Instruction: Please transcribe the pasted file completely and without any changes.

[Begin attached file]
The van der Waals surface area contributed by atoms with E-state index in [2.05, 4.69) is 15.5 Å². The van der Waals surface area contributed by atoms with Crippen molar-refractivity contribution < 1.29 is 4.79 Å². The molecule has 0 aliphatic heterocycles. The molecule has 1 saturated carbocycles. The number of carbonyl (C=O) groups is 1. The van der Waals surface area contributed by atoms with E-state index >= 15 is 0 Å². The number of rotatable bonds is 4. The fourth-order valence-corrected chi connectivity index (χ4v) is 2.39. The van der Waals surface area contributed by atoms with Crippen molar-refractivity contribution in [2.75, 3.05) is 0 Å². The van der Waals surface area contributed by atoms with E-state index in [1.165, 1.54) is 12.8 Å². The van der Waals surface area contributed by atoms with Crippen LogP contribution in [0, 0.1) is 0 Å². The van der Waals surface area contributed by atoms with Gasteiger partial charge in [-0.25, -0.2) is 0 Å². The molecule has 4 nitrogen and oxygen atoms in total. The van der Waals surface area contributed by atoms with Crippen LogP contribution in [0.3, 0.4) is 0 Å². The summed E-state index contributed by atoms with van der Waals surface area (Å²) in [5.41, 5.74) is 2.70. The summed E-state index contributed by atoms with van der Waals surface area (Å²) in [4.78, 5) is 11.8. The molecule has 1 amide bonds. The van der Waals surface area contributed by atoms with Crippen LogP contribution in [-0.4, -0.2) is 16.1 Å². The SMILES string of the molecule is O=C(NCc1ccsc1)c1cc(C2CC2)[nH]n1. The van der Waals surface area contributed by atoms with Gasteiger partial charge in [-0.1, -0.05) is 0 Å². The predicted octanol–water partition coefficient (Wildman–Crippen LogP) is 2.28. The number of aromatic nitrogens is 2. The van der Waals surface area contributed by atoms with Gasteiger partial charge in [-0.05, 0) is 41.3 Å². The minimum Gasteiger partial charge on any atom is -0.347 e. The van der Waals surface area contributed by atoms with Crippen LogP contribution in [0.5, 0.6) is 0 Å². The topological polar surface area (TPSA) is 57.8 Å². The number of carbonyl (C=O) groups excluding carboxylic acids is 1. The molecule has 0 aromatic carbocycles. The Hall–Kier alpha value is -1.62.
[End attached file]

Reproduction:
The van der Waals surface area contributed by atoms with E-state index in [2.05, 4.69) is 15.5 Å². The van der Waals surface area contributed by atoms with Crippen molar-refractivity contribution < 1.29 is 4.79 Å². The molecule has 0 aliphatic heterocycles. The molecule has 1 saturated carbocycles. The number of carbonyl (C=O) groups is 1. The van der Waals surface area contributed by atoms with E-state index >= 15 is 0 Å². The number of rotatable bonds is 4. The fourth-order valence-corrected chi connectivity index (χ4v) is 2.39. The van der Waals surface area contributed by atoms with Crippen molar-refractivity contribution in [2.75, 3.05) is 0 Å². The van der Waals surface area contributed by atoms with E-state index in [1.165, 1.54) is 12.8 Å². The van der Waals surface area contributed by atoms with Crippen LogP contribution in [0, 0.1) is 0 Å². The van der Waals surface area contributed by atoms with Gasteiger partial charge in [-0.25, -0.2) is 0 Å². The molecule has 4 nitrogen and oxygen atoms in total. The van der Waals surface area contributed by atoms with Crippen LogP contribution in [0.3, 0.4) is 0 Å². The summed E-state index contributed by atoms with van der Waals surface area (Å²) in [5.41, 5.74) is 2.70. The summed E-state index contributed by atoms with van der Waals surface area (Å²) in [4.78, 5) is 11.8. The molecule has 1 amide bonds. The van der Waals surface area contributed by atoms with Crippen LogP contribution in [-0.4, -0.2) is 16.1 Å². The SMILES string of the molecule is O=C(NCc1ccsc1)c1cc(C2CC2)[nH]n1. The van der Waals surface area contributed by atoms with Gasteiger partial charge in [-0.1, -0.05) is 0 Å². The predicted octanol–water partition coefficient (Wildman–Crippen LogP) is 2.28. The number of aromatic nitrogens is 2. The van der Waals surface area contributed by atoms with Gasteiger partial charge in [-0.05, 0) is 41.3 Å². The minimum Gasteiger partial charge on any atom is -0.347 e. The van der Waals surface area contributed by atoms with Crippen LogP contribution in [0.5, 0.6) is 0 Å². The topological polar surface area (TPSA) is 57.8 Å². The number of carbonyl (C=O) groups excluding carboxylic acids is 1. The molecule has 0 aromatic carbocycles. The Hall–Kier alpha value is -1.62.